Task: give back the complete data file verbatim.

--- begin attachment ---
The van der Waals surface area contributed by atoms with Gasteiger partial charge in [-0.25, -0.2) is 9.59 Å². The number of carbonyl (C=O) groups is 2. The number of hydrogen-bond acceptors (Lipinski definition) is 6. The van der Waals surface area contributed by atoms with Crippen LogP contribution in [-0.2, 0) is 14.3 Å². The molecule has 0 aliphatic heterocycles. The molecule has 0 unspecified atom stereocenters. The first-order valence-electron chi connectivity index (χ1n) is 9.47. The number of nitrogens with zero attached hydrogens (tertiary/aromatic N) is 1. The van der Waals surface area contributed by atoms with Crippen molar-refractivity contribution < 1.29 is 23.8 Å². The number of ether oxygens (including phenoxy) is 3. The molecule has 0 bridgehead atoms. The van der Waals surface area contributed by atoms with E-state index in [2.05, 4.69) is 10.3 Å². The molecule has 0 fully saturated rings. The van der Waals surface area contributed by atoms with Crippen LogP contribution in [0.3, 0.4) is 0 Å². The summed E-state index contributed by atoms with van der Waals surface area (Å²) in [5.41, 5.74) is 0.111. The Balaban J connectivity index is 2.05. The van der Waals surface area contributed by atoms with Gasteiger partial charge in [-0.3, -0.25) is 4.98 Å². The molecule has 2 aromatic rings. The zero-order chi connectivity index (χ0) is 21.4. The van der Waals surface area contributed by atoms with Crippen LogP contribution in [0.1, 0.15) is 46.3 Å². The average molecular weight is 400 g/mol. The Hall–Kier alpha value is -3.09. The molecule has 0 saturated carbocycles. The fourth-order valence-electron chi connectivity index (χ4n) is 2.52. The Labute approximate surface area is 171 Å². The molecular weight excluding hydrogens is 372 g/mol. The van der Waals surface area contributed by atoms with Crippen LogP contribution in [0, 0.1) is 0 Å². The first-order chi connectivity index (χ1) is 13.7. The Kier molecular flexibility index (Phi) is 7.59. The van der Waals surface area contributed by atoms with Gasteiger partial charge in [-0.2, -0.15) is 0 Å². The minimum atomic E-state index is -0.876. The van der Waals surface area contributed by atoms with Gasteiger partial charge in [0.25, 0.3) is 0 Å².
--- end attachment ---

The van der Waals surface area contributed by atoms with Gasteiger partial charge in [-0.25, -0.2) is 9.59 Å². The number of carbonyl (C=O) groups is 2. The number of hydrogen-bond acceptors (Lipinski definition) is 6. The van der Waals surface area contributed by atoms with Crippen LogP contribution in [-0.2, 0) is 14.3 Å². The molecule has 0 aliphatic heterocycles. The molecule has 0 unspecified atom stereocenters. The first-order valence-electron chi connectivity index (χ1n) is 9.47. The number of nitrogens with zero attached hydrogens (tertiary/aromatic N) is 1. The van der Waals surface area contributed by atoms with Crippen molar-refractivity contribution < 1.29 is 23.8 Å². The number of ether oxygens (including phenoxy) is 3. The molecule has 0 bridgehead atoms. The van der Waals surface area contributed by atoms with E-state index in [2.05, 4.69) is 10.3 Å². The molecule has 0 fully saturated rings. The van der Waals surface area contributed by atoms with Crippen LogP contribution in [0.3, 0.4) is 0 Å². The summed E-state index contributed by atoms with van der Waals surface area (Å²) in [5.41, 5.74) is 0.111. The Balaban J connectivity index is 2.05. The van der Waals surface area contributed by atoms with Gasteiger partial charge in [-0.3, -0.25) is 4.98 Å². The molecule has 2 aromatic rings. The zero-order chi connectivity index (χ0) is 21.4. The van der Waals surface area contributed by atoms with Crippen LogP contribution in [0.1, 0.15) is 46.3 Å². The average molecular weight is 400 g/mol. The Hall–Kier alpha value is -3.09. The molecule has 0 saturated carbocycles. The fourth-order valence-electron chi connectivity index (χ4n) is 2.52. The Labute approximate surface area is 171 Å². The molecular weight excluding hydrogens is 372 g/mol. The van der Waals surface area contributed by atoms with Crippen LogP contribution in [0, 0.1) is 0 Å². The first-order chi connectivity index (χ1) is 13.7. The Kier molecular flexibility index (Phi) is 7.59. The van der Waals surface area contributed by atoms with Gasteiger partial charge in [-0.2, -0.15) is 0 Å². The minimum atomic E-state index is -0.876. The van der Waals surface area contributed by atoms with Gasteiger partial charge in [0.25, 0.3) is 0 Å².